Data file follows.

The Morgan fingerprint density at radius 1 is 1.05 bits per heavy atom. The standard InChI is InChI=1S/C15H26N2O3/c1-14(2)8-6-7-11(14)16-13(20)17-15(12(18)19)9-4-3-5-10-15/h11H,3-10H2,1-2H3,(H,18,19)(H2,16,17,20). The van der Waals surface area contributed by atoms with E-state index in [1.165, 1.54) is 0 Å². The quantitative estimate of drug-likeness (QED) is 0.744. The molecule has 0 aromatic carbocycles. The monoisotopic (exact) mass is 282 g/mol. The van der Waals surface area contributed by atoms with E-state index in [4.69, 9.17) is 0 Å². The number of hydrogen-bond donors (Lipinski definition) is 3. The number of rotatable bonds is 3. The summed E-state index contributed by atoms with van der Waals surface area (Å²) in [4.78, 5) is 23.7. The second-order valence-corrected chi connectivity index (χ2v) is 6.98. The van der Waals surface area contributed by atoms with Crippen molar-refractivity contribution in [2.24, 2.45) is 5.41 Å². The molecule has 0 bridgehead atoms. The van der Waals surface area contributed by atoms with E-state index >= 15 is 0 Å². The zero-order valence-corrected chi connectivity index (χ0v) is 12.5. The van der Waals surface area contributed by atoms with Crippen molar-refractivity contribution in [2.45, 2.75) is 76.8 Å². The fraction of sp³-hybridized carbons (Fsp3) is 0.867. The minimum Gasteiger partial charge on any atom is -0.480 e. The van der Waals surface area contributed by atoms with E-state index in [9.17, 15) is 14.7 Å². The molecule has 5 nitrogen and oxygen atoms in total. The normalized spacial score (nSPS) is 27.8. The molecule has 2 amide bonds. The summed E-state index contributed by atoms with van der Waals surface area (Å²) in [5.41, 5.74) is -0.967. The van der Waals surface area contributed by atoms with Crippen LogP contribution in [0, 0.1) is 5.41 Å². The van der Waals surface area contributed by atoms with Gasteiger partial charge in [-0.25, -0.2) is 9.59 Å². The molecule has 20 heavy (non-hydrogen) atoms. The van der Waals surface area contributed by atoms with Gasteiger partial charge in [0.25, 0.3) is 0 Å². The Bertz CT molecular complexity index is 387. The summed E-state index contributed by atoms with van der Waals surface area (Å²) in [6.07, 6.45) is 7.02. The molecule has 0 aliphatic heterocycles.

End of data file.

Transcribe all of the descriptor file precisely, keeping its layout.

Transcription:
The Morgan fingerprint density at radius 1 is 1.05 bits per heavy atom. The standard InChI is InChI=1S/C15H26N2O3/c1-14(2)8-6-7-11(14)16-13(20)17-15(12(18)19)9-4-3-5-10-15/h11H,3-10H2,1-2H3,(H,18,19)(H2,16,17,20). The van der Waals surface area contributed by atoms with E-state index in [1.165, 1.54) is 0 Å². The quantitative estimate of drug-likeness (QED) is 0.744. The molecule has 0 aromatic carbocycles. The monoisotopic (exact) mass is 282 g/mol. The van der Waals surface area contributed by atoms with E-state index in [4.69, 9.17) is 0 Å². The number of hydrogen-bond donors (Lipinski definition) is 3. The number of rotatable bonds is 3. The summed E-state index contributed by atoms with van der Waals surface area (Å²) in [4.78, 5) is 23.7. The second-order valence-corrected chi connectivity index (χ2v) is 6.98. The van der Waals surface area contributed by atoms with Crippen molar-refractivity contribution in [2.24, 2.45) is 5.41 Å². The molecule has 0 bridgehead atoms. The van der Waals surface area contributed by atoms with E-state index >= 15 is 0 Å². The zero-order valence-corrected chi connectivity index (χ0v) is 12.5. The van der Waals surface area contributed by atoms with Crippen molar-refractivity contribution in [2.45, 2.75) is 76.8 Å². The fraction of sp³-hybridized carbons (Fsp3) is 0.867. The minimum Gasteiger partial charge on any atom is -0.480 e. The van der Waals surface area contributed by atoms with E-state index in [9.17, 15) is 14.7 Å². The molecule has 5 nitrogen and oxygen atoms in total. The normalized spacial score (nSPS) is 27.8. The molecule has 2 amide bonds. The summed E-state index contributed by atoms with van der Waals surface area (Å²) in [5.41, 5.74) is -0.967. The van der Waals surface area contributed by atoms with Crippen LogP contribution in [0, 0.1) is 5.41 Å². The van der Waals surface area contributed by atoms with Gasteiger partial charge in [-0.25, -0.2) is 9.59 Å². The molecule has 20 heavy (non-hydrogen) atoms. The van der Waals surface area contributed by atoms with Gasteiger partial charge in [0.25, 0.3) is 0 Å². The Bertz CT molecular complexity index is 387. The summed E-state index contributed by atoms with van der Waals surface area (Å²) in [6.07, 6.45) is 7.02. The molecule has 0 aliphatic heterocycles.